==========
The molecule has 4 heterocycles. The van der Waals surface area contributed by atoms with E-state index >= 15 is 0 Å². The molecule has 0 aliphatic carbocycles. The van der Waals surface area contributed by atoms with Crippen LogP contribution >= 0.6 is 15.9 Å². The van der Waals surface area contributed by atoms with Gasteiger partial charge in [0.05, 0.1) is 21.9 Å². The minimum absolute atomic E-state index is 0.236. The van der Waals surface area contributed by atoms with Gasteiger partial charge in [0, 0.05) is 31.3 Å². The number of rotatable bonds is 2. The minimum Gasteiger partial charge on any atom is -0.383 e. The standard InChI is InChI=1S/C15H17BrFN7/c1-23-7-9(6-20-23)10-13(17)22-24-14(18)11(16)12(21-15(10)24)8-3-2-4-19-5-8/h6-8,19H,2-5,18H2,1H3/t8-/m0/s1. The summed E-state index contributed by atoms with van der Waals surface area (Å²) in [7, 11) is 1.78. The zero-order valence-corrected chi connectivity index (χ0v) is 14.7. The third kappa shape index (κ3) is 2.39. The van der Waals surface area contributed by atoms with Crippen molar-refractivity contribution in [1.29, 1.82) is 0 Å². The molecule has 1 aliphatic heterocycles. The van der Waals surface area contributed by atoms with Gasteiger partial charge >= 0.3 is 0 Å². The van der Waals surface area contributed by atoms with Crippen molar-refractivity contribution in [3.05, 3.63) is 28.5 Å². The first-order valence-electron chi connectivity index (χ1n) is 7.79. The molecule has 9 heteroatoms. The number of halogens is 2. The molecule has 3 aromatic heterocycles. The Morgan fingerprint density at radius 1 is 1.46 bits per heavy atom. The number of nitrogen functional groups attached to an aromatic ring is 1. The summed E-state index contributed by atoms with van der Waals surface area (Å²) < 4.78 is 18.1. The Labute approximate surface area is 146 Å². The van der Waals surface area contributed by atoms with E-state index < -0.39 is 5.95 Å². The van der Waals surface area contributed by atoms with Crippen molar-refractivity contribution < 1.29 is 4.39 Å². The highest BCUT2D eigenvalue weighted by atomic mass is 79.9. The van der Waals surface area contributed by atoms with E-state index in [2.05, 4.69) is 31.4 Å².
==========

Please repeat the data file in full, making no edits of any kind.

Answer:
The molecule has 4 heterocycles. The van der Waals surface area contributed by atoms with E-state index >= 15 is 0 Å². The molecule has 0 aliphatic carbocycles. The van der Waals surface area contributed by atoms with Crippen LogP contribution >= 0.6 is 15.9 Å². The van der Waals surface area contributed by atoms with Gasteiger partial charge in [0.05, 0.1) is 21.9 Å². The minimum absolute atomic E-state index is 0.236. The van der Waals surface area contributed by atoms with Gasteiger partial charge in [0, 0.05) is 31.3 Å². The number of rotatable bonds is 2. The minimum Gasteiger partial charge on any atom is -0.383 e. The standard InChI is InChI=1S/C15H17BrFN7/c1-23-7-9(6-20-23)10-13(17)22-24-14(18)11(16)12(21-15(10)24)8-3-2-4-19-5-8/h6-8,19H,2-5,18H2,1H3/t8-/m0/s1. The summed E-state index contributed by atoms with van der Waals surface area (Å²) in [7, 11) is 1.78. The zero-order valence-corrected chi connectivity index (χ0v) is 14.7. The third kappa shape index (κ3) is 2.39. The van der Waals surface area contributed by atoms with Crippen molar-refractivity contribution in [1.29, 1.82) is 0 Å². The molecule has 1 aliphatic heterocycles. The van der Waals surface area contributed by atoms with Gasteiger partial charge >= 0.3 is 0 Å². The van der Waals surface area contributed by atoms with Crippen molar-refractivity contribution in [3.05, 3.63) is 28.5 Å². The first-order valence-electron chi connectivity index (χ1n) is 7.79. The molecule has 9 heteroatoms. The number of halogens is 2. The molecule has 3 aromatic heterocycles. The Morgan fingerprint density at radius 1 is 1.46 bits per heavy atom. The number of nitrogen functional groups attached to an aromatic ring is 1. The summed E-state index contributed by atoms with van der Waals surface area (Å²) < 4.78 is 18.1. The Labute approximate surface area is 146 Å². The van der Waals surface area contributed by atoms with E-state index < -0.39 is 5.95 Å². The van der Waals surface area contributed by atoms with Crippen molar-refractivity contribution < 1.29 is 4.39 Å². The highest BCUT2D eigenvalue weighted by atomic mass is 79.9. The van der Waals surface area contributed by atoms with E-state index in [2.05, 4.69) is 31.4 Å².